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Depends on the car. On my 02 Camry, it caused the PCM to reset itself once a week or so. It changed all the on board monitor to go Not Ready, and returned idle to default. My guess is my PCM cannot handle the traffic and some data buffer over flows and boom, reset.
 
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I have had the original ScanGauge (pre II version) that was $129. I have used it for years without a problem. Advantage over dash gauges, it is looking at what the PCM is seeing. Some vehicles use a sensor for the dash gauge and another sensor for the PCM for some values. Also, you can take it from vehicle to vehicle, and use it to read codes for friends vehicles.
 
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 Originally Posted By: wiswind
I have had the original ScanGauge (pre II version) that was $129. I have used it for years without a problem. Advantage over dash gauges, it is looking at what the PCM is seeing. Some vehicles use a sensor for the dash gauge and another sensor for the PCM for some values.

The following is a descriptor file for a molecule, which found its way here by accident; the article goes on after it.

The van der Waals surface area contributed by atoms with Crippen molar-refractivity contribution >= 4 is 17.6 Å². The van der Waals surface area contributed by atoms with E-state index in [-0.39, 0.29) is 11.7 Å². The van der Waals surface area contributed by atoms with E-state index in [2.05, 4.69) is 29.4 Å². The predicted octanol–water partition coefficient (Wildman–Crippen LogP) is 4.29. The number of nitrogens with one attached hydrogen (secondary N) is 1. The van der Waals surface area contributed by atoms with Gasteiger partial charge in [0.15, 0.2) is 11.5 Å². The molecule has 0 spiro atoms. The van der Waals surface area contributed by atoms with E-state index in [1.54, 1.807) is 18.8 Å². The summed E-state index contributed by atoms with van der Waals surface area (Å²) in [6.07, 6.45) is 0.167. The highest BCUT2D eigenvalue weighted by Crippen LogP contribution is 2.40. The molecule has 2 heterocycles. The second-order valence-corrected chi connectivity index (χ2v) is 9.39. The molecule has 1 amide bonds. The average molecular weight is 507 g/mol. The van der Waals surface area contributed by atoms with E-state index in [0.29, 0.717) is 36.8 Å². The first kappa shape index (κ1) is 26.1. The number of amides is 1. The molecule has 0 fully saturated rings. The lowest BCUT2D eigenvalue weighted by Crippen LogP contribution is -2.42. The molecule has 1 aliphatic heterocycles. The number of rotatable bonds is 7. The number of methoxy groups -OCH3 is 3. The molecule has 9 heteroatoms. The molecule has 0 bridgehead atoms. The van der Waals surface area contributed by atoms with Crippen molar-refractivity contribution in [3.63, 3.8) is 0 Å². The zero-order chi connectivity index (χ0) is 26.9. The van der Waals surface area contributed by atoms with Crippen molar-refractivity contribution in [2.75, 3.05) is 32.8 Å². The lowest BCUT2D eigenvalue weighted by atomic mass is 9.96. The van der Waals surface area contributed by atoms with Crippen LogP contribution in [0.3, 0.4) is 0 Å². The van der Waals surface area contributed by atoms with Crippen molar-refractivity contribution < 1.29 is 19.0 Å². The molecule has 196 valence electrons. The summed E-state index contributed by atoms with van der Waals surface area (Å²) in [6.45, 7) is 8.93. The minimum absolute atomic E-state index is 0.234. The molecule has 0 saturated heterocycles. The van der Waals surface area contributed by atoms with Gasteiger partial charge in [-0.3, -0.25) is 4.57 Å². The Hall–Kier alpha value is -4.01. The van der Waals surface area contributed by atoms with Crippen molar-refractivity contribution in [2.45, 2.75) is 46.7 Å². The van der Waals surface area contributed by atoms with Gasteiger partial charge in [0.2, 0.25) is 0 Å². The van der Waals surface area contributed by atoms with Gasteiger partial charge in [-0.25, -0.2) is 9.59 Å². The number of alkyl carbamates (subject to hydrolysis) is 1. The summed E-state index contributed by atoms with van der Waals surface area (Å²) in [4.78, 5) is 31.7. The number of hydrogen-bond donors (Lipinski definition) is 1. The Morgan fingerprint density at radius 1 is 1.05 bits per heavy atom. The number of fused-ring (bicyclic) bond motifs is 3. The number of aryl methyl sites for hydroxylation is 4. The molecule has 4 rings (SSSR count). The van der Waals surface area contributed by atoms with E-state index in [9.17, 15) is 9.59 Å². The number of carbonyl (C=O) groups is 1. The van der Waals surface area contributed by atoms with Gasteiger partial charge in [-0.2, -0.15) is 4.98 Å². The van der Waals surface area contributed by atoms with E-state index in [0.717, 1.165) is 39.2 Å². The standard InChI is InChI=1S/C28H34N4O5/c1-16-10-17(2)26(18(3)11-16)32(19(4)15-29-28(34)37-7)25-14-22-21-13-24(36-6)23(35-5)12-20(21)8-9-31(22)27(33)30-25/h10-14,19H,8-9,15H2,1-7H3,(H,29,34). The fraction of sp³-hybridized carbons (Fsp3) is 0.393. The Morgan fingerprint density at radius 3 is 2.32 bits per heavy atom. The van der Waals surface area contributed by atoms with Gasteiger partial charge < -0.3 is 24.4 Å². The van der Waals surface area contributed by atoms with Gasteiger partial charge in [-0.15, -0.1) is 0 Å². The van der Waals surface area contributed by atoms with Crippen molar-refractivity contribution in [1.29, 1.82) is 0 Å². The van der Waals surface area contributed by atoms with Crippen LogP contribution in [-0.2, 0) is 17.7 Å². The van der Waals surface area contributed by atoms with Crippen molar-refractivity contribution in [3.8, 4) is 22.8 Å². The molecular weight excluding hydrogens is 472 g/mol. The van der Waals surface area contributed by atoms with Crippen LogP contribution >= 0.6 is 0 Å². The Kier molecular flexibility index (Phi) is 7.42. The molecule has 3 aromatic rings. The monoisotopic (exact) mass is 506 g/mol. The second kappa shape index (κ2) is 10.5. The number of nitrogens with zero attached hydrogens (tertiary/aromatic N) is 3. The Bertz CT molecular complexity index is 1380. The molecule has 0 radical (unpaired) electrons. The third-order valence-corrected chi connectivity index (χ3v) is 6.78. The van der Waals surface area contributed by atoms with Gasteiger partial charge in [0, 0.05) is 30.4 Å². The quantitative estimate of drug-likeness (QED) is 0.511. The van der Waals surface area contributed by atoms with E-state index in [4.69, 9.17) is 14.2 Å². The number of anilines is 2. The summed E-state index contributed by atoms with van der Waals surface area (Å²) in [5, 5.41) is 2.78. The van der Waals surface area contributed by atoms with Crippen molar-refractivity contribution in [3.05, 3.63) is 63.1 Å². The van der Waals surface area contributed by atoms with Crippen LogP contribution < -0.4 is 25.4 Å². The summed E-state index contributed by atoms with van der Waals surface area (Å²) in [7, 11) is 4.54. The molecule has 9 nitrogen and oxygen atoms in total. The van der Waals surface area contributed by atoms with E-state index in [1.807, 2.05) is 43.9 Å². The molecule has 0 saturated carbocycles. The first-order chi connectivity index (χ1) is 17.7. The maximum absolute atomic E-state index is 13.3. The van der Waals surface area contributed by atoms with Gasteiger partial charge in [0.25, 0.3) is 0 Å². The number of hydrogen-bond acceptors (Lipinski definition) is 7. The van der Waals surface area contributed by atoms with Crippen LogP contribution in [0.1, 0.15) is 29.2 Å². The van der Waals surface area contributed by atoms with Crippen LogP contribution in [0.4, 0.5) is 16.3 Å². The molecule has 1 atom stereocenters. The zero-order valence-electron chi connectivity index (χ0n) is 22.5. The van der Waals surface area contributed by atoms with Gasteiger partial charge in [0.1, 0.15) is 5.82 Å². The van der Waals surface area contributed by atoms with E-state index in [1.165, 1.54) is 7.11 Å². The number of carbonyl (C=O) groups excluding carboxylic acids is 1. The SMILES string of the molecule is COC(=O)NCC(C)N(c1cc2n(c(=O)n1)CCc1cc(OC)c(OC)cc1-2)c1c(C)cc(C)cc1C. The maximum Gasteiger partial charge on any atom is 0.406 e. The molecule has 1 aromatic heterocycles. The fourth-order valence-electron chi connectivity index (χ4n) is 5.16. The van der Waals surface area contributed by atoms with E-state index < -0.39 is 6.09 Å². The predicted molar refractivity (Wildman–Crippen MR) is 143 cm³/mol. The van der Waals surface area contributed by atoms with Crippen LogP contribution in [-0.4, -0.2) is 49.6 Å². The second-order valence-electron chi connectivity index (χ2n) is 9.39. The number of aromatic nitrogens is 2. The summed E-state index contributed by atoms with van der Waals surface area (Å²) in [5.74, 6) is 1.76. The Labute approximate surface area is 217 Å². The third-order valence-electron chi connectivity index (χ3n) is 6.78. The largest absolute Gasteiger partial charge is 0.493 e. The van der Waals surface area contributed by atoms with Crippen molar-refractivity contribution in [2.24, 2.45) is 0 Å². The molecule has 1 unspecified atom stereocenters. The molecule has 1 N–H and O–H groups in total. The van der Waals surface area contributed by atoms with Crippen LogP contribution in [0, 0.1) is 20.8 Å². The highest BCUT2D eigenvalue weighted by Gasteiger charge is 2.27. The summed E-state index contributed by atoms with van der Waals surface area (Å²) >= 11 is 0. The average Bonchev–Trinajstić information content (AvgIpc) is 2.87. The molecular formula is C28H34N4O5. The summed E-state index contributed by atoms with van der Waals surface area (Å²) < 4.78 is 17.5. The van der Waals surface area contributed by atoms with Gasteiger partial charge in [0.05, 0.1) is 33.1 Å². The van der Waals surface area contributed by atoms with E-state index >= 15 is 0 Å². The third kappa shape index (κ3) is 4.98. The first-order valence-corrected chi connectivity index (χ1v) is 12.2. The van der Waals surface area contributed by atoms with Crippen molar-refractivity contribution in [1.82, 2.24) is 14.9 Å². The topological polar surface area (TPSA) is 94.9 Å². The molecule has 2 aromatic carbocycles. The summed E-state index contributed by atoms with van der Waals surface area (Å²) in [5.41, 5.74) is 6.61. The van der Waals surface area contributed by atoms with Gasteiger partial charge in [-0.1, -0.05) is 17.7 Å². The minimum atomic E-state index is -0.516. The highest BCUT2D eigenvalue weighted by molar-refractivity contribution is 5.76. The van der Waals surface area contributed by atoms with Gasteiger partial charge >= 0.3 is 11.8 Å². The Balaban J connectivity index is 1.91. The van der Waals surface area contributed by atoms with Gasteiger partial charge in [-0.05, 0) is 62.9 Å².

On my VW the Sacangauge II shares sensors with the speedometer and temperature gauge. The VW speedometer takes that data and lies. It reads 4-5 mph fast at 70 mph. The Scan gauge is right on. The VW temp gauge reads dead center from about 180F to 300F by scan gauge. On one of the vW forums a member posted the VW look-up table that makes the temperature gauge lie so it always looks like the temp is dead center once the engine is warmed up.
 
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Scangauges cause as many accidents as cellphones. Sorry officer, I didn't see that red light or stop sign. Was watching my scangauge!
 

Built_Well

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The ScanGauge 2 web site claims "The Digital Gauges give you realtime data for your vehicle." Another trip computer is the Auterra DashDyno SPD found at auterraweb.
 
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 Originally Posted By: XS650
The VW temp gauge reads dead center from about 180F to 300F by scan gauge.
300F!!! :) (Assuming you meant 200). It's essentially the same on my Honda. The dash temp gauge reads center starting at about 170-175 degF. Normal operating temperature is around 185 degF, and I've seen up to 210 degF or so after a hill climb and then stop and go in town on a hot day but I don't think the dash gauge moved at all.